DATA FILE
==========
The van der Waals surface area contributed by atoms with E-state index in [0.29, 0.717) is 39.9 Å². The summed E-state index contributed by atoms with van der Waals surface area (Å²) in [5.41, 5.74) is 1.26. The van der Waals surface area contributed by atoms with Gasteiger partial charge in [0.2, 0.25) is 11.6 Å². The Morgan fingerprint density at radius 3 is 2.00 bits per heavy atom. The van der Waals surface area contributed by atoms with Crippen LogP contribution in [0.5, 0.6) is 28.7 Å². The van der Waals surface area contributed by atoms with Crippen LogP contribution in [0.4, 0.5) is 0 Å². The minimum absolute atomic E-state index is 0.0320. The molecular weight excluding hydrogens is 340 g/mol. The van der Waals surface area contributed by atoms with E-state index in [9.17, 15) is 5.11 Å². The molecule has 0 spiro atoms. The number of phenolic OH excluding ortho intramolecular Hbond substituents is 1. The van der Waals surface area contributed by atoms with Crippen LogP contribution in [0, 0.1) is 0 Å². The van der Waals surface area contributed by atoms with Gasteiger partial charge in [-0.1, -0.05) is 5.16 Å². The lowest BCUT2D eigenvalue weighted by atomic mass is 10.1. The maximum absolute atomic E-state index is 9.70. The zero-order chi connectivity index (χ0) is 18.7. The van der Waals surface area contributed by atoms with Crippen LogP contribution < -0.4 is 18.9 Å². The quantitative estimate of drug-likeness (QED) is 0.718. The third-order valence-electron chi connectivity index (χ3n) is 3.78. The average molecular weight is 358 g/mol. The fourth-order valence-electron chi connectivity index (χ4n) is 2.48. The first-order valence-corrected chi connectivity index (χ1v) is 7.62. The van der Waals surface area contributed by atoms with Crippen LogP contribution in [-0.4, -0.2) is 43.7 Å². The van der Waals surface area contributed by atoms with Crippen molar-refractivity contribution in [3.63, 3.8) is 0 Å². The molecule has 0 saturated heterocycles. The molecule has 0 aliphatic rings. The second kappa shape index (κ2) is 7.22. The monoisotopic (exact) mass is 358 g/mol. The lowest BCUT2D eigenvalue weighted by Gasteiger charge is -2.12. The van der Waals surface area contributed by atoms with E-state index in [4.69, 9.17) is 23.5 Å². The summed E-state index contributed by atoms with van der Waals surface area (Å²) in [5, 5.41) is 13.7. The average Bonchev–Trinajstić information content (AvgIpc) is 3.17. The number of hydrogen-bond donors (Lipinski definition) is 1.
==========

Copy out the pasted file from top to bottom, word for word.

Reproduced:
The van der Waals surface area contributed by atoms with E-state index in [0.29, 0.717) is 39.9 Å². The summed E-state index contributed by atoms with van der Waals surface area (Å²) in [5.41, 5.74) is 1.26. The van der Waals surface area contributed by atoms with Gasteiger partial charge in [0.2, 0.25) is 11.6 Å². The Morgan fingerprint density at radius 3 is 2.00 bits per heavy atom. The van der Waals surface area contributed by atoms with Crippen LogP contribution in [0.5, 0.6) is 28.7 Å². The van der Waals surface area contributed by atoms with Crippen LogP contribution in [0.4, 0.5) is 0 Å². The minimum absolute atomic E-state index is 0.0320. The molecular weight excluding hydrogens is 340 g/mol. The van der Waals surface area contributed by atoms with E-state index in [9.17, 15) is 5.11 Å². The molecule has 0 spiro atoms. The number of phenolic OH excluding ortho intramolecular Hbond substituents is 1. The van der Waals surface area contributed by atoms with Crippen LogP contribution in [0, 0.1) is 0 Å². The van der Waals surface area contributed by atoms with Gasteiger partial charge in [-0.1, -0.05) is 5.16 Å². The lowest BCUT2D eigenvalue weighted by atomic mass is 10.1. The maximum absolute atomic E-state index is 9.70. The zero-order chi connectivity index (χ0) is 18.7. The van der Waals surface area contributed by atoms with Crippen LogP contribution < -0.4 is 18.9 Å². The quantitative estimate of drug-likeness (QED) is 0.718. The third-order valence-electron chi connectivity index (χ3n) is 3.78. The average molecular weight is 358 g/mol. The fourth-order valence-electron chi connectivity index (χ4n) is 2.48. The first-order valence-corrected chi connectivity index (χ1v) is 7.62. The van der Waals surface area contributed by atoms with Crippen LogP contribution in [-0.4, -0.2) is 43.7 Å². The van der Waals surface area contributed by atoms with Crippen molar-refractivity contribution in [3.63, 3.8) is 0 Å². The molecule has 0 saturated heterocycles. The molecule has 0 aliphatic rings. The second kappa shape index (κ2) is 7.22. The monoisotopic (exact) mass is 358 g/mol. The lowest BCUT2D eigenvalue weighted by Gasteiger charge is -2.12. The van der Waals surface area contributed by atoms with E-state index in [4.69, 9.17) is 23.5 Å². The summed E-state index contributed by atoms with van der Waals surface area (Å²) in [5, 5.41) is 13.7. The average Bonchev–Trinajstić information content (AvgIpc) is 3.17. The number of hydrogen-bond donors (Lipinski definition) is 1.